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There are a few schools of thought in dealing with perfectionism.

There’s also knowing yourself enough to know which thing will make it happen more or less. This is a process of trial and error. 

And yeah, you always want to make sure a tried and true still works. After all, you’re not the same person today that you were yesterday. So it’s worth it to take something that works and see if something will work better. But as a matter of hindsight, put a time limit on trying something new. If nothing else, you might just like your old process better and you’ll get even more clear on what it is that you need.

This has been the lesson for the last few weeks.

I was dealing with a lot of not getting things done, putting stuff off that would get me the work that I need and want. With the entire world in a massive state of limbo I don’t want to beat anyone up about their lack of trying–there are a few monsters coming out of the woodwork that we think that we’ve beaten, and they are turning on us.

Don’t forget to forgive yourself for what you didn’t get done.

This sentence really hit me upside the head and knocked a bit of sense into me. It was a good thing to realize that this new technique I was using wasn’t working. In fact, it was pretty much annihilating any progress I had been making and that just doesn’t work for me.

I wasn’t that far ahead of my demons to let them catch up, if you know what I mean.

So I sat down and realized that I had an old technique I hadn’t been using for a while that usually got a lot of progress on most things. Sure there were still things that I would put off, but they would get lost in a long list and I’d feel less guilty not getting them done (tweezing eyebrows and things like that– no one sees my face that closeup right now.) because I had a long list of things that I had gotten done.

The trick with perfection is telling yourself that you only have 2-3 things to get done in a day, and once you get them done, you’ve done all you could.

Well, I wasn’t doing those 2-3 things everyday and I was beating myself up for not doing it.

Which is bad. That was my few steps back.

So I decided that I needed to make a long list of things, some that I was guaranteed to do, others that I needed to do, and a few things that just need to be done sometime this century. I try to keep the list to over 15 and under 25. It’s a psychology thing and I’ve found this range really let’s me do my best work.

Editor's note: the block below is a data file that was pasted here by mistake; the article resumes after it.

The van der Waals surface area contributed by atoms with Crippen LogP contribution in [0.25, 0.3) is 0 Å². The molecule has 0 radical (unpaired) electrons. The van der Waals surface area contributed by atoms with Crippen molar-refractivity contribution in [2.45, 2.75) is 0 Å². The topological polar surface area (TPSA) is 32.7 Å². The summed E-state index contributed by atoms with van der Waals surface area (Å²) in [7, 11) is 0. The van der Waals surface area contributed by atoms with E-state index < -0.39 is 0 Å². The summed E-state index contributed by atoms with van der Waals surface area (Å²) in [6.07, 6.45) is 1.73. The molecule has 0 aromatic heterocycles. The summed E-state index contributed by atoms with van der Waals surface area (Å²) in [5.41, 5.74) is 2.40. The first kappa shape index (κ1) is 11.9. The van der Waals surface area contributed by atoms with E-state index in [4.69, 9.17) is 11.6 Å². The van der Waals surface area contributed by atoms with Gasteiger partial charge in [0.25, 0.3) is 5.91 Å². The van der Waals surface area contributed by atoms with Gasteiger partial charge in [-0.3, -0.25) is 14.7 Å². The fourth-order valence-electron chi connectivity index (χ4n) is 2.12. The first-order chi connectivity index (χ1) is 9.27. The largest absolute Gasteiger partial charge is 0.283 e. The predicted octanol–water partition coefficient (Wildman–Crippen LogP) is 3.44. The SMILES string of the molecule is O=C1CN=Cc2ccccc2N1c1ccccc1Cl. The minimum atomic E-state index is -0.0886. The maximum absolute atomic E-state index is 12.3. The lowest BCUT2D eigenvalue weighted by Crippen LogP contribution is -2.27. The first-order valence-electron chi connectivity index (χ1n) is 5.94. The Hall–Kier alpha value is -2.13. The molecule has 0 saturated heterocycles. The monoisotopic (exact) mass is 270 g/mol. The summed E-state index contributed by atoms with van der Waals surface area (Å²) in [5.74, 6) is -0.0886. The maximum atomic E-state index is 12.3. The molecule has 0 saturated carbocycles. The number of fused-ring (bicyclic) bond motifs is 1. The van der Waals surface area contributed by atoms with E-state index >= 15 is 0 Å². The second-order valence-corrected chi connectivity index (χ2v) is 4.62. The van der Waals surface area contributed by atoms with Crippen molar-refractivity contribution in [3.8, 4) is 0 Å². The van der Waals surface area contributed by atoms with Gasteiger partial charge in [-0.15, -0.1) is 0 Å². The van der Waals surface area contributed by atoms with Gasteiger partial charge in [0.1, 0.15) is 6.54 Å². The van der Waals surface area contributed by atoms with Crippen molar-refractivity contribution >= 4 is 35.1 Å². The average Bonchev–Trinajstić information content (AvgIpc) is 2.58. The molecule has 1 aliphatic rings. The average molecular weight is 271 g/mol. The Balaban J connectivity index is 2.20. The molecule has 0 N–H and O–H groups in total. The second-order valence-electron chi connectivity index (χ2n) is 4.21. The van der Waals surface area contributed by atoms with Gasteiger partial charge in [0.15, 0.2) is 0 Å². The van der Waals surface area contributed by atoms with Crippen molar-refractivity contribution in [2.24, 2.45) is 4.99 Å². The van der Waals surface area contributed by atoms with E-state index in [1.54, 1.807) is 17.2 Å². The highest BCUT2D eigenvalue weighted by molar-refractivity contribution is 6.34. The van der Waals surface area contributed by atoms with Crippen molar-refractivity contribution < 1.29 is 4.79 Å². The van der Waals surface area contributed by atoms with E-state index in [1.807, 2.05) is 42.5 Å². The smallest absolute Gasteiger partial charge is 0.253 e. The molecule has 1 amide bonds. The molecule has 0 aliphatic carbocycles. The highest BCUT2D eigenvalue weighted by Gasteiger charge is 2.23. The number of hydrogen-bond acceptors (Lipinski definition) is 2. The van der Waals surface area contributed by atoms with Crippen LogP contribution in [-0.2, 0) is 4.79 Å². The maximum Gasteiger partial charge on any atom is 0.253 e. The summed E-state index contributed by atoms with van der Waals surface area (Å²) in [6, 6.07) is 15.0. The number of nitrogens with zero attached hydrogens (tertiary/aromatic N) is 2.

I also really like duple projects.

Those are my favorites. Like I have a goal of writing 1000 words a day, and a goal of prepping a blog post a day. If I write 400 words of fluff and a 600 word blog post– oh look 2 things are done on my list.

It give me momentum.

That’s the magic.

There is something about getting a chunk of things done.

It’s a lot easier at 8 p.m. to make yourself do the three things that are left on a list when you’ve got ten things checked off. It’s a lot harder when you have a list of three things to get done when it’s the same time and you only have those three things on the list. It triggers the ‘I’m not good enough’ diatribe that is the only thing I’m trying to battle out these days.

It has no place in anyone’s mind, by the way.

The nice thing about a long list, is that you have to give yourself a break on it. There is a nice thing about an average of 60%. Some days you’re going to blow it out of the park and get this and that done.

And then there are going to be the days when the internet is down for four hours –during your best mental space time mind you– and 15 of the 22 tasks require the internet and one of them is this thing you need to come in the mail and you’re waiting on it. So that day is shot, but guess what, you can put all those things that you didn’t get done on tomorrow and try again.

Isn’t that great?

You take away the beat yourself up factor because you’re not just leaving tasks that weren’t finished but giving them a second chance.

Just like you’re giving yourself.

Eventually, even those frogs, you know the task you don’t want to do, will get done.

One of these days I’ll figure out how to make myself do it first, but I’d rather start my day with something that I like doing.

A spoonful of sugar makes it all go down easier, that’s for sure.

What about you?

What tactics, techniques, or torture methods get you through you to-do list?

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